The Duba Plains in the furthermost reaches of the delta are famous for high concentration of lions. They are sleek fit and well fed from the huge herds of buffalo that graze these seasonal flood plains. Floodwaters provide the opportunity for mokoro (dugout canoe) trips from May to September, which is the most romantic way to experience a safari.

The Jao Reserve in the western delta is a water wonderland where you float through a fairytale of water lily lagoons. It is here that you will find the rarely seen sitatunga - an aquatic antelope that may submerge under water if disturbed. There is a variety of terrain and almost all the big game is here plus a bewildering selection of birds.

In the Vumbura Concession you will undoubtedly see what appears to be giant salamis hanging from trees. The 'sausage tree' epitomises this area which contains both wetland and savannah. As such the range of animals and birds is extensive with considerable numbers of elegant chocolate-coloured sable antelope with majestic sweeping horns.

The Pom Pom private concession is in the central reaches of the Okavango Delta and will warm the heart of the safari traditionalist. Here you can indulge in every kind of safari including fishing and nature walks with spectacular bird and animal watching.

The lure of the Okavango and its extraordinary range of habitats provide the perfect environment for African animals to thrive and people to watch them. Great herd of antelopes, zebra, buffalo and elephants roam the pastures, and lions, leopards, cheetahs and all the other carnivores prosper. As Moremi Game Reserve contains large areas of constant water, game viewing during the dry season is particularly good as animals are drawn to the permanent water sources.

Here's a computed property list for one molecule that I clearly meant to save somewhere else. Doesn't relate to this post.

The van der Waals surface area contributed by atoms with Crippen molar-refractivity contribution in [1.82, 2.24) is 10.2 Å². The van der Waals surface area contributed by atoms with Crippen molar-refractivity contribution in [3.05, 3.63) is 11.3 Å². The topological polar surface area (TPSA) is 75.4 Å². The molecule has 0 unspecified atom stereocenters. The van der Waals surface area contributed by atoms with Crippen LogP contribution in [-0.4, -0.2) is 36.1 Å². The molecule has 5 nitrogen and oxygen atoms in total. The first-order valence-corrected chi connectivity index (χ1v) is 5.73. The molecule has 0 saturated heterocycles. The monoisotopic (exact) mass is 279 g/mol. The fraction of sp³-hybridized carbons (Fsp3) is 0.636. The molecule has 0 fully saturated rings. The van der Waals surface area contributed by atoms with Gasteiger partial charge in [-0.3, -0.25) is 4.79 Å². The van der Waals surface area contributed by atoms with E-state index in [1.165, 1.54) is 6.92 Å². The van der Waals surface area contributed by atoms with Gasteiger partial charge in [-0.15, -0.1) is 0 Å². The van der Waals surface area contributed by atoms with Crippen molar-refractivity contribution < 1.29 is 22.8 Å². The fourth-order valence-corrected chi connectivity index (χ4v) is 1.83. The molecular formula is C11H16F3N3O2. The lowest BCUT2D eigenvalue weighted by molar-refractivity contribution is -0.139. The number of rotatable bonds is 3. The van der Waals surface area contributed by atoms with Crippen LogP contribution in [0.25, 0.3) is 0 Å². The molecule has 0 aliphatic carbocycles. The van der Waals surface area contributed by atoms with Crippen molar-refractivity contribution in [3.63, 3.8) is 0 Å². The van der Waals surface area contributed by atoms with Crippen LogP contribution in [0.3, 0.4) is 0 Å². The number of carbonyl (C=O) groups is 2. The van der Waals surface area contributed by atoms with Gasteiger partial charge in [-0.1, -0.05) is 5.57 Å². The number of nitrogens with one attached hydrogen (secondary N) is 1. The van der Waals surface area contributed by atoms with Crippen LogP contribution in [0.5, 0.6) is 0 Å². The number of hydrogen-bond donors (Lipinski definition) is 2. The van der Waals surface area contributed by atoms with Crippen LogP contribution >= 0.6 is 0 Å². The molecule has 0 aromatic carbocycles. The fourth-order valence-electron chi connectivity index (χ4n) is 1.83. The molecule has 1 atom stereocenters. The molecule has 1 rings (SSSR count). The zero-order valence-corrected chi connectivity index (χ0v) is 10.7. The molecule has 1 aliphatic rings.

There are no fences between Moremi and the private reserves so the entire Okavango merges into a unified animal kingdom of grand proportions.
Elephant-back safari. Pic: David Anderson

Each area has its own particular habitats, resident herds and familiar predators, and night drives in the private reserves, (also soon to be permitted in Moremi), often reveal secretive animals like porcupine, pangolin, aardwolf and genet.

Wet Season: November to March is the hot rainy season and the roads can be quite bad. The advantage of this time of year is that most of the animals give birth, providing a wonderful game watching experience. The landscape is lush and green and there is an abundance of wild flowers.

Dry season: April to October is the dry season and the drier it becomes the easier it is to spot animals close to permanent water holes. At this time much of the Okavango dries out, apart from permanent rivers in Moremi Game Reserve and the northern reaches of the Okavango. The heat starts to build in earnest from October onwards.

· Being poled in a dugout canoe through lagoons crammed with water lilies
· Tracking big game on foot
· Peaceful fishing excursions
· Choice of game drive, game walk, canoe or motor boat safari
· Exceptional animal watching
· Abundant birdlife
· Exquisite thatched lodges and tented camps providing unsurpassed luxury in the bush
· Watching animals at waterholes
· Exceptional variety of scenery
· Perfect honeymoon destination

Moremi Game Reserve was first established in 1963 but during the 1970's it was enlarged to include most of Chief's Island. In 1991 another area was added bringing the total area to 1,880 sq. miles (4,871 sq. km).
The only free-roaming rhino in Botswana are those recently introduced in the Mombo area of Chief's Island.
Moremi Game Reserve covers one third of the entire Okavango Delta
This is a malarial area.


Last modified on Tuesday, 18 June 2013 12:11